A Grist analysis of historical company directories offers a different perspective. Most states, including California, have published directories documenting industrial businesses since the mid-20th century, listing addresses, products produced, and number of employees, among other data points. Borrowing methodology from the 2018 book Sites Unseen: Uncovering Hidden Hazards in American Cities, by sociologists Scott Frickel and James Elliott, Grist cataloged the accumulation of defunct industrial sites in these directories that have evaded the oversight of the EPA, often due to their age. California directories cataloging manufacturing businesses that Grist analyzed as far back as the 1960s describe nearly 2,000 such sites dotting Santa Ana’s urban landscape. More than 300 were active as of 2014, the most recent directory Grist analyzed. Other businesses in the chemical, plastic, and fabricated metals industries might not have had their toxic footprints cleaned. Some properties were actually rezoned to residential use.
Toxic Release Inventory Sites
The EPA’s Toxic Release Inventory documents 99 sites where hazardous material may have been released in Santa Ana.
But state business directories show 300 potentially hazardous sites were active as recently as 2014.
Since the 1960s, nearly 2,000 industrial businesses with the potential to contaminate have dotted the city. The majority of these businesses closed their doors without anyone realizing the pollution they left behind.
Mapping these historic manufacturing sites, which Frickel and Elliott describe as “relic sites,” reveals a potential legacy of pollution. In the 92701 ZIP code, where Logan is located, only 19 industrial sites appear in the 2014 compendium. But almost 200 appear in the older directories. Neighborhoods like Logan, a historically segregated residential barrio that the city subsequently zoned as industrial in 1929, reveal exactly the problem that Frickel and Elliott discovered while researching the four cities in Sites Unseen: Minneapolis, Portland, New Orleans, and Philadelphia.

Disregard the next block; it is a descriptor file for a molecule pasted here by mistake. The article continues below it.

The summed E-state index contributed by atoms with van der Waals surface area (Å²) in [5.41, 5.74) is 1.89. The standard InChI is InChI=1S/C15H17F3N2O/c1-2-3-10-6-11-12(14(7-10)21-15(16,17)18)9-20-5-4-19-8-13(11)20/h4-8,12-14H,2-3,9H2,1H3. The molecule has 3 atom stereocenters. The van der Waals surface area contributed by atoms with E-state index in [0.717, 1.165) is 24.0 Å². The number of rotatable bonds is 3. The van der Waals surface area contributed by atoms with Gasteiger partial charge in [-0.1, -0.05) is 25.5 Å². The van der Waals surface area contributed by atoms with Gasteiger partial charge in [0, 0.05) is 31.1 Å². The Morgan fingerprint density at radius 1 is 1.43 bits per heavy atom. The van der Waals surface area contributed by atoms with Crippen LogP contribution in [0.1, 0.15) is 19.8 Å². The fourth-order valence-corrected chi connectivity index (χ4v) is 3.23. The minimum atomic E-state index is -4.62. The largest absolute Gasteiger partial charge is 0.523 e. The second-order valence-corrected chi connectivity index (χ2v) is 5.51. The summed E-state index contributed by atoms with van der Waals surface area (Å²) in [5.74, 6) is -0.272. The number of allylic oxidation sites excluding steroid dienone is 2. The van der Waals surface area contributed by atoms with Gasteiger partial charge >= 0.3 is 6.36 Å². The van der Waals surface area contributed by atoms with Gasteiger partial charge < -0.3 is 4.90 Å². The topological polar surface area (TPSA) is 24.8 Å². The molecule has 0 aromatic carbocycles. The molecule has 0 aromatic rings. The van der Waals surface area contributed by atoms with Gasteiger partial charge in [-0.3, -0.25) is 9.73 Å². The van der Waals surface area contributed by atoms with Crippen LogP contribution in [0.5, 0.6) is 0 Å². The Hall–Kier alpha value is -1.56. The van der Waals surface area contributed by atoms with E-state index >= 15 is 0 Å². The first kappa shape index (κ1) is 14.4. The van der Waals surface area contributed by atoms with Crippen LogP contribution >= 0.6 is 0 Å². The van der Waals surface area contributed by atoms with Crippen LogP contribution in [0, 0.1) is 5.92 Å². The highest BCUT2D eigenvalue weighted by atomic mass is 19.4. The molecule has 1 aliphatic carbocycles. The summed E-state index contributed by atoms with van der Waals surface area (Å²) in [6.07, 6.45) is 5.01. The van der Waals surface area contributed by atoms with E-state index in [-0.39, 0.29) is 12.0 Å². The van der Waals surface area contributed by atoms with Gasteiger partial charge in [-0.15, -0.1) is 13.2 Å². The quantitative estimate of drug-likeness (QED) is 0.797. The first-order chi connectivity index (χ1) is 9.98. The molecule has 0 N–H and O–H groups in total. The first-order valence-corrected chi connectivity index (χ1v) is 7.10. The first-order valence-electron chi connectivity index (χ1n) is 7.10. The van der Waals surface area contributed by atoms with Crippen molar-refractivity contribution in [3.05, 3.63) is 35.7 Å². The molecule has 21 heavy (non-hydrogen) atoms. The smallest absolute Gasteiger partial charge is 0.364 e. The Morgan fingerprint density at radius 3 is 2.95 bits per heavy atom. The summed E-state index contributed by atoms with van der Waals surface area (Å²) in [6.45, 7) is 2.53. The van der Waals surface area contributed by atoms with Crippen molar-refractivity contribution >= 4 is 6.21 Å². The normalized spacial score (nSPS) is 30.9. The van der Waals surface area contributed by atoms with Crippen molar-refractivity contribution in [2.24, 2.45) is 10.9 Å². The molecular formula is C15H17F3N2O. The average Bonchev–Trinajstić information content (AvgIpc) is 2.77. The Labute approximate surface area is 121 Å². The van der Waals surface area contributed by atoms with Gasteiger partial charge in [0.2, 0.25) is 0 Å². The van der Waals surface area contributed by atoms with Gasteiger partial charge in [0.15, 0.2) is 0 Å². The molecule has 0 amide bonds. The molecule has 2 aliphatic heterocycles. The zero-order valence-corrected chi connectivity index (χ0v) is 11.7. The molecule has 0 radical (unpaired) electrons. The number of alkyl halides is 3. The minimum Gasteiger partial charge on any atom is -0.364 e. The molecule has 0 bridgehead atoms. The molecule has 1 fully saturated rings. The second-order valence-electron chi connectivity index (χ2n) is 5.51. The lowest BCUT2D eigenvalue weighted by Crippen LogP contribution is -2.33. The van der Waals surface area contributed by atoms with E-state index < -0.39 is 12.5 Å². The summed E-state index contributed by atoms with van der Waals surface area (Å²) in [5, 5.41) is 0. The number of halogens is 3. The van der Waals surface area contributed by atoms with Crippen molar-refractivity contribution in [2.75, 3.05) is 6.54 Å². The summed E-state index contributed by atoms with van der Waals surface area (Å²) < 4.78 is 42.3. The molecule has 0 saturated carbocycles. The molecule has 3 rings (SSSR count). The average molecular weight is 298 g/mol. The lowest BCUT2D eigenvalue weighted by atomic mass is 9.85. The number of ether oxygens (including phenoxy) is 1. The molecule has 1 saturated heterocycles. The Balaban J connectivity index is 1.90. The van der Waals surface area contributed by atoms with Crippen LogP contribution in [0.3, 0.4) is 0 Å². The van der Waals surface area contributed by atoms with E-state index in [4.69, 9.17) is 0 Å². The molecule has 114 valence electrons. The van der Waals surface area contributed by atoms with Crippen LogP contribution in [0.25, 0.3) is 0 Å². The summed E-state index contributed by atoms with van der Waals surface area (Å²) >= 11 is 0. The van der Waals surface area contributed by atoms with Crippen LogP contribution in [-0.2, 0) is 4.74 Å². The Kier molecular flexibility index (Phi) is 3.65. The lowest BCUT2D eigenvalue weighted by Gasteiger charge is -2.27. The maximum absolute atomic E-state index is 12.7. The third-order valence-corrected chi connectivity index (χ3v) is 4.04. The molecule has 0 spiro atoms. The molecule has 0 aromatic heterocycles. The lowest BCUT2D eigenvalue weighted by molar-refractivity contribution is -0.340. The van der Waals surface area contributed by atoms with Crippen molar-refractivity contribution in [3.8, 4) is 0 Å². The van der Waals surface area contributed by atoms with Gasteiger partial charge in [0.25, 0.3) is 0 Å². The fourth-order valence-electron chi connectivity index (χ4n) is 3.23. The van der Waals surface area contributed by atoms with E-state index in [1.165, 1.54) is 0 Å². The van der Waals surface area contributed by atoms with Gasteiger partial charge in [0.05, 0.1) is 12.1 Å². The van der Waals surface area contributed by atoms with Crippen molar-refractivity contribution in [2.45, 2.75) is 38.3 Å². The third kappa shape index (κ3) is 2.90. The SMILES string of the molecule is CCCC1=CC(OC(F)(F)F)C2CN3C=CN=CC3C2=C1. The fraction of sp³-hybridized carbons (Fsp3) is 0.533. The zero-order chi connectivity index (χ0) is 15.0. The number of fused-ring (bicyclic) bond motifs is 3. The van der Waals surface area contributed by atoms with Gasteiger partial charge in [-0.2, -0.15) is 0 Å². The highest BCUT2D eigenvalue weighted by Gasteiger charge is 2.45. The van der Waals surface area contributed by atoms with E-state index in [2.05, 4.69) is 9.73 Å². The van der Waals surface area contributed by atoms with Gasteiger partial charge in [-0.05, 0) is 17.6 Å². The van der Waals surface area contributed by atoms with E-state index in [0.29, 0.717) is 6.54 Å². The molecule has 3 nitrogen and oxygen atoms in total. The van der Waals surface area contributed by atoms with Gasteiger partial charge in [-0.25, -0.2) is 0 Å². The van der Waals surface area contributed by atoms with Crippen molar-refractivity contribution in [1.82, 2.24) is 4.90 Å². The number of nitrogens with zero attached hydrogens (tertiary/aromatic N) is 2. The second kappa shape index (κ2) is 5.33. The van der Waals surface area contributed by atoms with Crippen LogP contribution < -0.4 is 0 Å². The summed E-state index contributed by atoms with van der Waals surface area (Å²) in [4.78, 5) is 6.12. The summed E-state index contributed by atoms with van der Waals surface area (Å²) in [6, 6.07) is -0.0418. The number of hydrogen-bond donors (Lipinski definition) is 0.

“These are small areas — [like] little welder shops — so regulations do not require them to report. Frickel explained to Grist that these places don’t have records. They are small and don’t have a lot of capital, so people don’t have the money to fix problems .”
In their study, Frickel and Elliott tapped manufacturing directories dating as far back as the 1950s in those four cities and discovered that more than 90 percent of sites where hazardous industry (defined as businesses that perform work known to release toxic chemicals and heavy metals) has operated over the past half-century have become essentially invisible to regulatory agencies. This is because the EPA’s Toxic Release Inventory Program does not require that businesses smaller than a certain size report their emissions. Therefore, small polluters who move in and out of business quickly can avoid formal scrutiny.
In major cities, relic sites are significantly more common than sites in the EPA’s Toxic Release Inventory.
Toxic Release Inventory Sites
Data sources : EPA / Scott Frickel & James R. Elliot. Adapted from Sites Unseen / Russell Sage Foundation. Grist / Clayton Aldern
“TRI data aren’t enough to show the historical truth of industrial activity or the legacy contamination that is inevitably left behind when these industries go,” Frickel stated. Grist’s Santa Ana findings highlight the limitations of government data in revealing contamination.